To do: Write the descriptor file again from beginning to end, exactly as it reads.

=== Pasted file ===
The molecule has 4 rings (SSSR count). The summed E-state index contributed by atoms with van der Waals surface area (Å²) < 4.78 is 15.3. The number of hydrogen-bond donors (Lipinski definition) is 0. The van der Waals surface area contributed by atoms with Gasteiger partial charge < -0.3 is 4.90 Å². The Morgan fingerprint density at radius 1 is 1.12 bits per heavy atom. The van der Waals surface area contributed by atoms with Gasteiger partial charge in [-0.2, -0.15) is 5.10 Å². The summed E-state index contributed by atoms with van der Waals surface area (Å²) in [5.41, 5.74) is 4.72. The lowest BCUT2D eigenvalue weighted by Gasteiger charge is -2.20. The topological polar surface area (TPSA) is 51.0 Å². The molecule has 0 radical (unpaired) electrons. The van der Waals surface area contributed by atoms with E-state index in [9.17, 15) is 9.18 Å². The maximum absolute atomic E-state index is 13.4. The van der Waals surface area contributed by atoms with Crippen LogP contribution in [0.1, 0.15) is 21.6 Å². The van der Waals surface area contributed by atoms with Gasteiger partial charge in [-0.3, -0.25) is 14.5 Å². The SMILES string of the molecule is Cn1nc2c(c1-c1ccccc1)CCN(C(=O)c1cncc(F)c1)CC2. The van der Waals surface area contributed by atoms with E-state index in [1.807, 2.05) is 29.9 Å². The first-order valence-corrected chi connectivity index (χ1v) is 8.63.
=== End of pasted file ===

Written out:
The molecule has 4 rings (SSSR count). The summed E-state index contributed by atoms with van der Waals surface area (Å²) < 4.78 is 15.3. The number of hydrogen-bond donors (Lipinski definition) is 0. The van der Waals surface area contributed by atoms with Gasteiger partial charge < -0.3 is 4.90 Å². The Morgan fingerprint density at radius 1 is 1.12 bits per heavy atom. The van der Waals surface area contributed by atoms with Gasteiger partial charge in [-0.2, -0.15) is 5.10 Å². The summed E-state index contributed by atoms with van der Waals surface area (Å²) in [5.41, 5.74) is 4.72. The lowest BCUT2D eigenvalue weighted by Gasteiger charge is -2.20. The topological polar surface area (TPSA) is 51.0 Å². The molecule has 0 radical (unpaired) electrons. The van der Waals surface area contributed by atoms with E-state index in [9.17, 15) is 9.18 Å². The maximum absolute atomic E-state index is 13.4. The van der Waals surface area contributed by atoms with Crippen LogP contribution in [0.1, 0.15) is 21.6 Å². The van der Waals surface area contributed by atoms with Gasteiger partial charge in [-0.3, -0.25) is 14.5 Å². The SMILES string of the molecule is Cn1nc2c(c1-c1ccccc1)CCN(C(=O)c1cncc(F)c1)CC2. The van der Waals surface area contributed by atoms with E-state index in [1.807, 2.05) is 29.9 Å². The first-order valence-corrected chi connectivity index (χ1v) is 8.63.